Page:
ValScan Rating: Scoring your Impact
ValScan's new rating system, VSR, is a round-based scoring system loosely inspired by professional ranking systems like VLR rating and HLTV rating. Here's the TL;DR: it rewards behaviors like trading and gaining advantages through kills, it punishes behaviors like overextending and leaving your team in a disadvantage, and it weights kills according to round economy (sorry, no more eco chasing).
With these principles, ValScan rating is a robust system that can identify the difference between impactful and harmful behaviors in a VALORANT match. Unfortunately, hidden impact behaviors such as IGL'ing or being an amazing fill player understandably cannot be ranked and are not part of ValScan rating.
The Formula
ValScan’s rating algorithm begins by giving a score to every duel in a round. Initial scores are determined by the relative advantage one team has over another. The key word here is “relative”. ValScan’s rating algorithm awards points based on number differentials, such as +2 (5v3, 4v2, etc.) or -1 (4v5, 3v4, etc). The most impactful kills occur at +0, or when teams are evenly matched (such as a 5v5, 4v4, 3v3, etc.). The least impactful kills occur at the edges, such as +4 or -4. Finally, kills aren’t all that matters. If you die, your score will be penalized much like you are rewarded for kills. If you die in a 5v5, you will be penalized much more heavily than if you died in a 1v5. The key to having a positive impact is to generate more advantages for your team than you generate disadvantages.
The next step is weighting. Firstly, a kill that is immediately traded is less impactful and therefore has a lower inherent score. Deaths are treated the same way, meaning players are encouraged to play with their teammates in order to reduce their penalty for dying. Round context is also taken into consideration: for example, if your team is on a low buy, your deaths will have less weight while your kills have more weight due to the additional advantage of picking up better guns. Dying first on an anti-eco is penalized more than a first death on an equal buy, while getting kills is reduced heavily in weight.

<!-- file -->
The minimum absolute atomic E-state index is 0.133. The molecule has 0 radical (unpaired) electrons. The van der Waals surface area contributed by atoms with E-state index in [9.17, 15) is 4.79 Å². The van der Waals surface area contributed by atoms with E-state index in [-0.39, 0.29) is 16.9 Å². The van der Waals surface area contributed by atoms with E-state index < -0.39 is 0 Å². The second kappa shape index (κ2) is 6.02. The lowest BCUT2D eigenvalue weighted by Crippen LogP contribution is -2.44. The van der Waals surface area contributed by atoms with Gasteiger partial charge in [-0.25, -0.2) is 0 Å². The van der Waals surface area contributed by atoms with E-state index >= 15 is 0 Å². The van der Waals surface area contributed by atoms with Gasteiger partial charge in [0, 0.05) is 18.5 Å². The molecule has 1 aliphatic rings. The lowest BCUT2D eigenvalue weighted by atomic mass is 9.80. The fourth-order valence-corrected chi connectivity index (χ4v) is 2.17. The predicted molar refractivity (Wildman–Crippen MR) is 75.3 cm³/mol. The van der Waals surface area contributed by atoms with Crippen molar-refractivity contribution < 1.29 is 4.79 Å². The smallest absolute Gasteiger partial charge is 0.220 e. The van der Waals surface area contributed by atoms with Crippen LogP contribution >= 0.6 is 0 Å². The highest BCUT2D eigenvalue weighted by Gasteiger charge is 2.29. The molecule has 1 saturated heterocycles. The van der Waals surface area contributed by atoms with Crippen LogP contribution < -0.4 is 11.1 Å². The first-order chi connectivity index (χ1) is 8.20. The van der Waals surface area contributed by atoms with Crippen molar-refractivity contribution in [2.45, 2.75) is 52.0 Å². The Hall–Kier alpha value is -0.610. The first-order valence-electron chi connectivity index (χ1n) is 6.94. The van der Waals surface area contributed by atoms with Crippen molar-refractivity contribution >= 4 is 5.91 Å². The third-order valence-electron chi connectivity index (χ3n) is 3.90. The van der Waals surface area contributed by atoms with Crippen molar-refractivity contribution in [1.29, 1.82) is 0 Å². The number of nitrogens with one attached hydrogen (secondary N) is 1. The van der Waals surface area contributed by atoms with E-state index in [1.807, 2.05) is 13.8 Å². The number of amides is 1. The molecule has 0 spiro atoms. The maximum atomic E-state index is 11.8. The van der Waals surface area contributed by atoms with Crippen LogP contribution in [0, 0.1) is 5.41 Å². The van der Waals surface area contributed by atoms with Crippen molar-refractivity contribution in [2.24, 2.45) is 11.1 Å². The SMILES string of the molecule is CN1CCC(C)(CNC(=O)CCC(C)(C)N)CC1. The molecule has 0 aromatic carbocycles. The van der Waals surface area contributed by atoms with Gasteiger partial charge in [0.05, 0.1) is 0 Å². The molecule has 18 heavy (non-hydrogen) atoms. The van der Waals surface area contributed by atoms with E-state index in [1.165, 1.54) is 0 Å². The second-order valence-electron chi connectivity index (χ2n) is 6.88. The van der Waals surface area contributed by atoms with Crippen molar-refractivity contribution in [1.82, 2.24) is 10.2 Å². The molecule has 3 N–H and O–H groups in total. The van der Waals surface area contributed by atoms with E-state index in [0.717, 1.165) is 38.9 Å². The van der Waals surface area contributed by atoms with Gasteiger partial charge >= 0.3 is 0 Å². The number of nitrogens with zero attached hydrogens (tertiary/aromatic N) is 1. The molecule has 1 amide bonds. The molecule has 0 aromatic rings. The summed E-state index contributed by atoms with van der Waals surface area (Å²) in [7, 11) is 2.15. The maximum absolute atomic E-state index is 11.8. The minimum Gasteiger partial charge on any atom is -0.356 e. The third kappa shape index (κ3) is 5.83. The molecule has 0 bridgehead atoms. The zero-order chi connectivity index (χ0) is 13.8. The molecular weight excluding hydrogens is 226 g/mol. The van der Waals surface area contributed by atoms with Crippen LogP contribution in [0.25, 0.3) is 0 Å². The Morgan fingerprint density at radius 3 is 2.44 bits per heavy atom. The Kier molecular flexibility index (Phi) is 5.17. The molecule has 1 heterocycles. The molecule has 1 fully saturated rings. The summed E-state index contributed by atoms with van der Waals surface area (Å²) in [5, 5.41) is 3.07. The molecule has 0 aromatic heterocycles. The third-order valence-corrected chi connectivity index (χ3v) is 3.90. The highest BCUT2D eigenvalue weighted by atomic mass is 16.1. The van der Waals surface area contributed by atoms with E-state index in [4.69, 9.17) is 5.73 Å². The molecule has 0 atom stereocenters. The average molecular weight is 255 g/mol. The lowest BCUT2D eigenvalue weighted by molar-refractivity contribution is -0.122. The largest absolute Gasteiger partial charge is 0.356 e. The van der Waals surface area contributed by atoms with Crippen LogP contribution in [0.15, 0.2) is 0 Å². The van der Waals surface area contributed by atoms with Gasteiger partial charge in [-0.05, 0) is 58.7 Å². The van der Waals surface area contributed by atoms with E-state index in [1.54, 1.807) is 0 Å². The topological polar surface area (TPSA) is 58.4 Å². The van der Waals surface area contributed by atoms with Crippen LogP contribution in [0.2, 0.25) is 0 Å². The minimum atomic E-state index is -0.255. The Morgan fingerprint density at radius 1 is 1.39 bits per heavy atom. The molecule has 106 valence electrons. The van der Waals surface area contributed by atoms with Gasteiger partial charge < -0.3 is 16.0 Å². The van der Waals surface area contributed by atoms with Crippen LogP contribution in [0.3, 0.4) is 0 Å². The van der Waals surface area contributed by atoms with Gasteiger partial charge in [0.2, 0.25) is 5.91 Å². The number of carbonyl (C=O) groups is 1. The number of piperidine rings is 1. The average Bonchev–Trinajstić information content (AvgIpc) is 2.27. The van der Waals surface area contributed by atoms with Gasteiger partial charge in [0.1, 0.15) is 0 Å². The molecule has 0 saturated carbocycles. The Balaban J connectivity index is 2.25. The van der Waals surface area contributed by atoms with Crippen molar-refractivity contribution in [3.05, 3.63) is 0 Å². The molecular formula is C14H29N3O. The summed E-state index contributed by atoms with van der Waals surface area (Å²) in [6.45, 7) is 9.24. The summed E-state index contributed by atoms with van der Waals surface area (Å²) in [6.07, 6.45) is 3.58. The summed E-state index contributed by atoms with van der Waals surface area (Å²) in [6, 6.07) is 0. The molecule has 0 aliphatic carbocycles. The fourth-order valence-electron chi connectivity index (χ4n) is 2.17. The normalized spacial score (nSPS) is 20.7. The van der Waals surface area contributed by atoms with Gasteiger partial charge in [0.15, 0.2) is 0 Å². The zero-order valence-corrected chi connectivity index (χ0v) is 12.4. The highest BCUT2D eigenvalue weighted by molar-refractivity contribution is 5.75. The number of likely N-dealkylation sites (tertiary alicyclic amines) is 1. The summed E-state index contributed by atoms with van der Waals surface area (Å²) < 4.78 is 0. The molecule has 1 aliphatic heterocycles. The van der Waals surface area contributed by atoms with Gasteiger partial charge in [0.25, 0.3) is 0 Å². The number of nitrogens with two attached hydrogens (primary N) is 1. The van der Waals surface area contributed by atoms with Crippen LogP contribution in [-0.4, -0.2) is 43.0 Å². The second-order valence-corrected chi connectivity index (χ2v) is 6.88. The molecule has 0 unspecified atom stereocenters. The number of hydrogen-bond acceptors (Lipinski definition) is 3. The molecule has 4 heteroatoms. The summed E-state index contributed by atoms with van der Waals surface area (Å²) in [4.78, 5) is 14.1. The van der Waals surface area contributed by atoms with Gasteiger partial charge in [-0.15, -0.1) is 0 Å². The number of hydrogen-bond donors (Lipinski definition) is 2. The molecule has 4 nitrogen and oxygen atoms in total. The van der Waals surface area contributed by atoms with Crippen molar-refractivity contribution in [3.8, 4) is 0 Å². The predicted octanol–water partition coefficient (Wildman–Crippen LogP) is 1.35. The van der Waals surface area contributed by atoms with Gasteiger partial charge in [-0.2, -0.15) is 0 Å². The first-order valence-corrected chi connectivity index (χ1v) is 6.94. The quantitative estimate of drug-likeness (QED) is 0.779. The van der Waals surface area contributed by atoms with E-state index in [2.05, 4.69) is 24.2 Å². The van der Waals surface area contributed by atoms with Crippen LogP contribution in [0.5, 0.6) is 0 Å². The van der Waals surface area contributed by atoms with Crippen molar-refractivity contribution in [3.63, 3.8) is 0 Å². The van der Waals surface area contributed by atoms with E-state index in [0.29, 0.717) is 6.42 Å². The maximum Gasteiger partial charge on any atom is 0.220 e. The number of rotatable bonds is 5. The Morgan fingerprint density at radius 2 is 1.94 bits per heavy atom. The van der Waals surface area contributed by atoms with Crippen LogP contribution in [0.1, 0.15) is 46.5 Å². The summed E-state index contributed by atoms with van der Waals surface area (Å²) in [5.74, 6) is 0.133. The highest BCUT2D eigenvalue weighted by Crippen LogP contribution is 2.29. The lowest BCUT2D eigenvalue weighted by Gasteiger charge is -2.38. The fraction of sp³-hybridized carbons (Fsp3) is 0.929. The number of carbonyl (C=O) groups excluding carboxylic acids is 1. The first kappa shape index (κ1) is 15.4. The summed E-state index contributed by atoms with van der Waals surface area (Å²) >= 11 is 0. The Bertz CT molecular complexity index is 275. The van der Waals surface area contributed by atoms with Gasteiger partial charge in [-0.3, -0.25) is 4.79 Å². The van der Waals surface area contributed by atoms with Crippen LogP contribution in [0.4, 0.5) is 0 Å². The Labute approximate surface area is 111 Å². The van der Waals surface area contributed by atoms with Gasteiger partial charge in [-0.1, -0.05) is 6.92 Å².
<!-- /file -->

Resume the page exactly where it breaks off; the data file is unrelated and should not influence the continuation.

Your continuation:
Finally, you gain bonuses based off of your actions in a round. Damaging and non-damaging assists are factored into VSR as well as non-kill damage. Clutching a round gives you a large, flat bonus and getting multikills gives you a small bonus for every additional kill.
And that's it! VSR is a simple yet effective measure of player skill. A player who rarely plays around their team will usually die in untradable spots, lowering their rating. Baiters and overheaters are similarly punished. On the other hand, players that help their team win the round by securing pivotal kills, trading their teammates out, and clutching up tend to have a higher score.
Why ValScan Rating?
ValScan rating seeks to mend the imperfections of other popular rating systems. ACS, for example, heavily favors duelists by scoring kills solely on the number of enemies alive. Controllers and initiators, who are encouraged to stay alive due to their regenerative utility, will always have an inherently low score compared to duelists even if their actual impact in a round is higher. Additionally, this opens up obvious loopholes: in the ACS system, getting a kill in a 5v2 is scored the same as getting a kill in a 2v2, and getting a kill in a 1v5 is scored the same as winning the opening duel. By scoring kills more fairly with relative advantage, impactful players have more opportunities to shine. Systems like ACS and ADR also don't penalize deaths at all, which encourages behaviors like running it down, 'getting your one', and dying. Generally, ACS and ADR favor quantity of kills, while VSR emphasizes quality of play.
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